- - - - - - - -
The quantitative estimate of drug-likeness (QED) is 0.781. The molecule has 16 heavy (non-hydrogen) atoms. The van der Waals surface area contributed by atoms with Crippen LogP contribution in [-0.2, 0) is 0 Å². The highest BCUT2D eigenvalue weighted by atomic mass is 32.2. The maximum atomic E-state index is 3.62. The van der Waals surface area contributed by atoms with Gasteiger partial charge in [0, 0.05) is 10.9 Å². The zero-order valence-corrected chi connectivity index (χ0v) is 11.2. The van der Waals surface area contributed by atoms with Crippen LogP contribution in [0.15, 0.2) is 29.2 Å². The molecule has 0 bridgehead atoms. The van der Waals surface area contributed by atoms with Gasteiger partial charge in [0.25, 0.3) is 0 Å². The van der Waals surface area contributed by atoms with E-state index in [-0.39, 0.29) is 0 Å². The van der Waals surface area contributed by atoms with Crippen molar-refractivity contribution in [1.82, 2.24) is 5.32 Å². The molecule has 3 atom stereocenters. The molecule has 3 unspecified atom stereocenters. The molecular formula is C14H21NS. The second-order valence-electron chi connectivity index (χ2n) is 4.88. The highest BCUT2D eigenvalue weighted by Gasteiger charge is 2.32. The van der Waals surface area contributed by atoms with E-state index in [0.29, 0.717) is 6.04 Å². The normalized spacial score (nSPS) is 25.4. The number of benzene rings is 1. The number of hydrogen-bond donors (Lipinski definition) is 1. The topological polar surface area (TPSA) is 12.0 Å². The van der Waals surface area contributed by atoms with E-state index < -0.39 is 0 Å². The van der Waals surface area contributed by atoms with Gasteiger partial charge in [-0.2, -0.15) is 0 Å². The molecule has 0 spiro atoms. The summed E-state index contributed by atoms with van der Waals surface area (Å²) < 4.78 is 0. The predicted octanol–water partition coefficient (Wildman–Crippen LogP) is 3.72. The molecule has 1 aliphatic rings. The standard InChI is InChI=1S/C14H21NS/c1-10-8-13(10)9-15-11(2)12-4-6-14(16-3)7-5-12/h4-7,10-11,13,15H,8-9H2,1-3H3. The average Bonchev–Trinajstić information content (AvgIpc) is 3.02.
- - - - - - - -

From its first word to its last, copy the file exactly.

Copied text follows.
The quantitative estimate of drug-likeness (QED) is 0.781. The molecule has 16 heavy (non-hydrogen) atoms. The van der Waals surface area contributed by atoms with Crippen LogP contribution in [-0.2, 0) is 0 Å². The highest BCUT2D eigenvalue weighted by atomic mass is 32.2. The maximum atomic E-state index is 3.62. The van der Waals surface area contributed by atoms with Gasteiger partial charge in [0, 0.05) is 10.9 Å². The zero-order valence-corrected chi connectivity index (χ0v) is 11.2. The van der Waals surface area contributed by atoms with Crippen LogP contribution in [0.15, 0.2) is 29.2 Å². The molecule has 0 bridgehead atoms. The van der Waals surface area contributed by atoms with Gasteiger partial charge in [0.25, 0.3) is 0 Å². The van der Waals surface area contributed by atoms with E-state index in [-0.39, 0.29) is 0 Å². The van der Waals surface area contributed by atoms with Crippen molar-refractivity contribution in [1.82, 2.24) is 5.32 Å². The molecule has 3 atom stereocenters. The molecule has 3 unspecified atom stereocenters. The molecular formula is C14H21NS. The second-order valence-electron chi connectivity index (χ2n) is 4.88. The highest BCUT2D eigenvalue weighted by Gasteiger charge is 2.32. The van der Waals surface area contributed by atoms with E-state index in [0.29, 0.717) is 6.04 Å². The normalized spacial score (nSPS) is 25.4. The number of benzene rings is 1. The number of hydrogen-bond donors (Lipinski definition) is 1. The topological polar surface area (TPSA) is 12.0 Å². The van der Waals surface area contributed by atoms with E-state index < -0.39 is 0 Å². The van der Waals surface area contributed by atoms with Gasteiger partial charge in [-0.2, -0.15) is 0 Å². The molecule has 0 spiro atoms. The summed E-state index contributed by atoms with van der Waals surface area (Å²) < 4.78 is 0. The predicted octanol–water partition coefficient (Wildman–Crippen LogP) is 3.72. The molecule has 1 aliphatic rings. The standard InChI is InChI=1S/C14H21NS/c1-10-8-13(10)9-15-11(2)12-4-6-14(16-3)7-5-12/h4-7,10-11,13,15H,8-9H2,1-3H3. The average Bonchev–Trinajstić information content (AvgIpc) is 3.02.